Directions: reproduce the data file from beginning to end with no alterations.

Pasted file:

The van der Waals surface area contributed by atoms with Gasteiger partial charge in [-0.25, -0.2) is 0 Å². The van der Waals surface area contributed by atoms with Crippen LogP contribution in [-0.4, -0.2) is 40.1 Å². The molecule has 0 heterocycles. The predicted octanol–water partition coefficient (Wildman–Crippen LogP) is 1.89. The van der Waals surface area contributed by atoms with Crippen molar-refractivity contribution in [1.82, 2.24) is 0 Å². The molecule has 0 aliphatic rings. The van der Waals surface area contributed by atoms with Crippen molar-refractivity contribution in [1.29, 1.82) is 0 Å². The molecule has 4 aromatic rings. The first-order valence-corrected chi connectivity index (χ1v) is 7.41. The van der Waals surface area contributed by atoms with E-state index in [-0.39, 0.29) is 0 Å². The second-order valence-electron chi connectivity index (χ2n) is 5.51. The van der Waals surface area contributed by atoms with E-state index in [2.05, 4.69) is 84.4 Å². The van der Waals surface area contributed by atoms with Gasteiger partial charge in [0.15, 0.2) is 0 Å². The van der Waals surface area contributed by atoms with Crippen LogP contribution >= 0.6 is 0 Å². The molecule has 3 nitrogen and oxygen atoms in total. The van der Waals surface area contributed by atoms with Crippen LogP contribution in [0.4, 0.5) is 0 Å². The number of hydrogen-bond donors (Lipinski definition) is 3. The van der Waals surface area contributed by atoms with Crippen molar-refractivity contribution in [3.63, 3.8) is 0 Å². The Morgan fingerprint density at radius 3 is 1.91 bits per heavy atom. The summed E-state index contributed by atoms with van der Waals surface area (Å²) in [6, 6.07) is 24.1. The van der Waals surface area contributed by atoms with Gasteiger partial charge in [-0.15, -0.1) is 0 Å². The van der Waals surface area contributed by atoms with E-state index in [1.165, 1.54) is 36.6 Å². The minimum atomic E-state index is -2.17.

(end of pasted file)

The van der Waals surface area contributed by atoms with Gasteiger partial charge in [-0.25, -0.2) is 0 Å². The van der Waals surface area contributed by atoms with Crippen LogP contribution in [-0.4, -0.2) is 40.1 Å². The molecule has 0 heterocycles. The predicted octanol–water partition coefficient (Wildman–Crippen LogP) is 1.89. The van der Waals surface area contributed by atoms with Crippen molar-refractivity contribution in [1.82, 2.24) is 0 Å². The molecule has 0 aliphatic rings. The van der Waals surface area contributed by atoms with Crippen molar-refractivity contribution in [1.29, 1.82) is 0 Å². The molecule has 4 aromatic rings. The first-order valence-corrected chi connectivity index (χ1v) is 7.41. The van der Waals surface area contributed by atoms with E-state index in [-0.39, 0.29) is 0 Å². The second-order valence-electron chi connectivity index (χ2n) is 5.51. The van der Waals surface area contributed by atoms with E-state index in [2.05, 4.69) is 84.4 Å². The van der Waals surface area contributed by atoms with Gasteiger partial charge in [0.15, 0.2) is 0 Å². The van der Waals surface area contributed by atoms with Crippen LogP contribution >= 0.6 is 0 Å². The molecule has 3 nitrogen and oxygen atoms in total. The van der Waals surface area contributed by atoms with Crippen LogP contribution in [0.4, 0.5) is 0 Å². The number of hydrogen-bond donors (Lipinski definition) is 3. The van der Waals surface area contributed by atoms with Crippen molar-refractivity contribution in [3.63, 3.8) is 0 Å². The Morgan fingerprint density at radius 3 is 1.91 bits per heavy atom. The summed E-state index contributed by atoms with van der Waals surface area (Å²) in [6, 6.07) is 24.1. The van der Waals surface area contributed by atoms with Gasteiger partial charge in [-0.15, -0.1) is 0 Å². The van der Waals surface area contributed by atoms with E-state index in [1.165, 1.54) is 36.6 Å². The minimum atomic E-state index is -2.17.